Species At Risk

American Burying Beetle

(Nicrophorus americanus)


Nicrophorus americanus


The American burying beetle is a large black beetle, about 25 to 35 millimetres long. It has distinctive orange markings on its wing covers and face. These beetles are scavengers, feeding on carrion (dead animals). These beetles typically live for a year. Newly emerged adults remain in the soil during the winter and mate in the summer. Adults die after raising their offspring.

Action we are taking:

Current Range

Small, isolated populations of this beetle remain in South Dakota, Oklahoma and Rhode Island.

Historical Range in Ontario

This beetle was once found north of lakes Erie and Ontario from Windsor to Toronto. It has not been seen in Ontario since 1972, despite extensive surveys.


American burying beetles prefer undisturbed deciduous forest, but have been found in many kinds of habitat. They seem to have three requirements – soil in which they can dig a chamber for their eggs and larvae, enough carcasses for food, and few enough competitors for these carcasses.

Why it disappeared from Ontario

Threats to this beetle are not known, but probably include habitat alteration, the extinction of the Passenger Pigeon (which provided abundant carrion), attraction to artificial lights and becoming road kill. They likely faced being eaten by raccoons, dogs and cats, and competing with these animals for food.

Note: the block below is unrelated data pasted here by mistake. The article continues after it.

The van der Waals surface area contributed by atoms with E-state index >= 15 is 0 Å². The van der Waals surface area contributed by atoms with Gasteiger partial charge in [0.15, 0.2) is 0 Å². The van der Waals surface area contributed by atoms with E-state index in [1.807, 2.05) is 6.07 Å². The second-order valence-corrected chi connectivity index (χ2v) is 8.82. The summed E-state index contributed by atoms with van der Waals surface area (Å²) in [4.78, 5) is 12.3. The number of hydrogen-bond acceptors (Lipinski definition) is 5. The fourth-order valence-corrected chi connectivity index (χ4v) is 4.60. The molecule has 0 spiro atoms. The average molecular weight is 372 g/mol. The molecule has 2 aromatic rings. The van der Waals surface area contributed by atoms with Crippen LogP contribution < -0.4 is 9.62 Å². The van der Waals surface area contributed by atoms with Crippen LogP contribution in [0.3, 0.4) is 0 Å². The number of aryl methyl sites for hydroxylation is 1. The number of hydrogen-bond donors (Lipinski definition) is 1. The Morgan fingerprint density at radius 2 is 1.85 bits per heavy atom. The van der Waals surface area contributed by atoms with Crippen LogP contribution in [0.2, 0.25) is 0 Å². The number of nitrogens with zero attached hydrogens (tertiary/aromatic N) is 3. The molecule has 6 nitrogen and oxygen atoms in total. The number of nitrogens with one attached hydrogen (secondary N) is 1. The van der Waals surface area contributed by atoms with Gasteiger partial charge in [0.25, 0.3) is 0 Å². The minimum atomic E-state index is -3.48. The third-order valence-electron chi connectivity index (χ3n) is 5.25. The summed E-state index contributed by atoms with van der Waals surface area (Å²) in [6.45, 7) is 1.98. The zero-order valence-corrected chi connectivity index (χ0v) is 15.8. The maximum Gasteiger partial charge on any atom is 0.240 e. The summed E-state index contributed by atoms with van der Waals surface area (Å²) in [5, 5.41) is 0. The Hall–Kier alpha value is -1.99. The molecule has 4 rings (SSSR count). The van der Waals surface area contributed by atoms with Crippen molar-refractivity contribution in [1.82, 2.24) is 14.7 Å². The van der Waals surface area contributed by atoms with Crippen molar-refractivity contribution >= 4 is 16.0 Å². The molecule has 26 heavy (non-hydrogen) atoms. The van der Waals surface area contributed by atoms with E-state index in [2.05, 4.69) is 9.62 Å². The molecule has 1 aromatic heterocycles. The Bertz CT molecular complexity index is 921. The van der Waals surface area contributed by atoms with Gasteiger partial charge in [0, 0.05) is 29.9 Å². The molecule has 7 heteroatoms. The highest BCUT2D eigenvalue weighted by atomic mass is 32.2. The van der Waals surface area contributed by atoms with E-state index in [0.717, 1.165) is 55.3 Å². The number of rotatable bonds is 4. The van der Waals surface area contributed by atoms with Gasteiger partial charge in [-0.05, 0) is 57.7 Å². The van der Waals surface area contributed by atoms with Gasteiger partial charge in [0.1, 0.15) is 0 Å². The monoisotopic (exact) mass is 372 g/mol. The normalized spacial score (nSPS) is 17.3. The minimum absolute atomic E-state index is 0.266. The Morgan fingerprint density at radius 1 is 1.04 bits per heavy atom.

Help Make Sure We Don’t Lose More Endangered Species in Ontario

  • The Ministry of Natural Resources tracks species at risk. Use our handy online form to report your sightings to the Natural Heritage Information Centre at (http://nhic.mnr.gov.on.ca/MNR/nhic/species/species_report.cfm). Photographs and location information are always helpful.
  • Private landowners have an important role to play in species recovery. You may be eligible for stewardship programs that support protection and recovery of species at risk and their habitats. For more information visit Ontario.ca/speciesatrisk or contact the Ministry of Natural Resources at 1-800-667-1940.
  • Volunteer with your local nature club, stewardship council or provincial park to participate in stewardship projects aimed at protecting and restoring at-risk species. Find out more at www.ontariostewardship.org.

Did you know?

American burying beetles are the largest carrion feeding insects in North America. These beetles have highly sensitive organs on their antennae that can detect the smell of decaying flesh three kilometres away.

Did you know?

The beetles can bury a carcass the size of a mouse in one night by tunnelling under it and creating a cavity into which it falls.

Did you know?

These beetles are very unusual among insects in that they provide parental care as the young grow by regurgitating food to the begging larvae.

The Endangered Species Act

Contact your local ministry office

Often the best source of local information on species at risk is your nearest ministry office. Call with your questions or concerns.